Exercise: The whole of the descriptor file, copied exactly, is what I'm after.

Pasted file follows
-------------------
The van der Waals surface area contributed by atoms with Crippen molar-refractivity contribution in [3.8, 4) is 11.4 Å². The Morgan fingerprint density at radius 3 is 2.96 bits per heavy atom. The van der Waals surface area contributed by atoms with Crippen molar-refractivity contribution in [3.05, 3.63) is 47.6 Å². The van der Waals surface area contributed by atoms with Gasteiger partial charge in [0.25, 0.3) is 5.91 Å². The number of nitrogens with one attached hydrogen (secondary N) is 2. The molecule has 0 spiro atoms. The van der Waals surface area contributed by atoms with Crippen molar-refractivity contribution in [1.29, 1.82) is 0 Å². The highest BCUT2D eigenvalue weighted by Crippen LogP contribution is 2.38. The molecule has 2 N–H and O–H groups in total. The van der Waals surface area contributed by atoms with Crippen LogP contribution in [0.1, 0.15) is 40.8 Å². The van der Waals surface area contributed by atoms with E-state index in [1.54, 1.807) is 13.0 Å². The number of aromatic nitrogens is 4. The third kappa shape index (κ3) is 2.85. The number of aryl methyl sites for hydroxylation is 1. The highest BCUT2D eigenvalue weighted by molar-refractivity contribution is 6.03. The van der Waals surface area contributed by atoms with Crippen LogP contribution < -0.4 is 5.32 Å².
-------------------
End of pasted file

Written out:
The van der Waals surface area contributed by atoms with Crippen molar-refractivity contribution in [3.8, 4) is 11.4 Å². The Morgan fingerprint density at radius 3 is 2.96 bits per heavy atom. The van der Waals surface area contributed by atoms with Crippen molar-refractivity contribution in [3.05, 3.63) is 47.6 Å². The van der Waals surface area contributed by atoms with Gasteiger partial charge in [0.25, 0.3) is 5.91 Å². The number of nitrogens with one attached hydrogen (secondary N) is 2. The molecule has 0 spiro atoms. The van der Waals surface area contributed by atoms with Crippen molar-refractivity contribution in [1.29, 1.82) is 0 Å². The highest BCUT2D eigenvalue weighted by Crippen LogP contribution is 2.38. The molecule has 2 N–H and O–H groups in total. The van der Waals surface area contributed by atoms with Crippen LogP contribution in [0.1, 0.15) is 40.8 Å². The van der Waals surface area contributed by atoms with E-state index in [1.54, 1.807) is 13.0 Å². The number of aromatic nitrogens is 4. The third kappa shape index (κ3) is 2.85. The number of aryl methyl sites for hydroxylation is 1. The highest BCUT2D eigenvalue weighted by molar-refractivity contribution is 6.03. The van der Waals surface area contributed by atoms with Crippen LogP contribution < -0.4 is 5.32 Å².